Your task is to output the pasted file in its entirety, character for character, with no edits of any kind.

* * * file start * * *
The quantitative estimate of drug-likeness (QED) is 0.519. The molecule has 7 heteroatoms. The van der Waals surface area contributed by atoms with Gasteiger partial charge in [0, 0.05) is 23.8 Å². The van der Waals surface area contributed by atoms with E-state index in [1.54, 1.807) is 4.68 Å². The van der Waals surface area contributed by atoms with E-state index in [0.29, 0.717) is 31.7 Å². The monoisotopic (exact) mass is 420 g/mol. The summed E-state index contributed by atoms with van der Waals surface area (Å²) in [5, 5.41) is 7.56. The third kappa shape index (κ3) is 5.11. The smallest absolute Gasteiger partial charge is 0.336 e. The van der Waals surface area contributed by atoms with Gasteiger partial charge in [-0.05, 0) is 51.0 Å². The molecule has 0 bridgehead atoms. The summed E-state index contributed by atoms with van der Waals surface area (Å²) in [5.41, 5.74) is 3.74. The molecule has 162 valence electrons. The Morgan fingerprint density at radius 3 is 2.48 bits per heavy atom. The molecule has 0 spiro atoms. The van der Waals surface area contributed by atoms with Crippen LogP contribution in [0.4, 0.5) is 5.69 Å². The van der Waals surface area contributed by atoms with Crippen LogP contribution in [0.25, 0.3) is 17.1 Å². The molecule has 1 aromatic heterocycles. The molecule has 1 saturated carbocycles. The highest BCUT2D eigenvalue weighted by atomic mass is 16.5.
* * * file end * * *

The quantitative estimate of drug-likeness (QED) is 0.519. The molecule has 7 heteroatoms. The van der Waals surface area contributed by atoms with Gasteiger partial charge in [0, 0.05) is 23.8 Å². The van der Waals surface area contributed by atoms with E-state index in [1.54, 1.807) is 4.68 Å². The van der Waals surface area contributed by atoms with E-state index in [0.29, 0.717) is 31.7 Å². The monoisotopic (exact) mass is 420 g/mol. The summed E-state index contributed by atoms with van der Waals surface area (Å²) in [5, 5.41) is 7.56. The third kappa shape index (κ3) is 5.11. The smallest absolute Gasteiger partial charge is 0.336 e. The van der Waals surface area contributed by atoms with Gasteiger partial charge in [-0.05, 0) is 51.0 Å². The molecule has 0 bridgehead atoms. The summed E-state index contributed by atoms with van der Waals surface area (Å²) in [5.41, 5.74) is 3.74. The molecule has 162 valence electrons. The Morgan fingerprint density at radius 3 is 2.48 bits per heavy atom. The molecule has 0 spiro atoms. The van der Waals surface area contributed by atoms with Crippen LogP contribution in [0.4, 0.5) is 5.69 Å². The van der Waals surface area contributed by atoms with Crippen LogP contribution in [0.25, 0.3) is 17.1 Å². The molecule has 1 aromatic heterocycles. The molecule has 1 saturated carbocycles. The highest BCUT2D eigenvalue weighted by atomic mass is 16.5.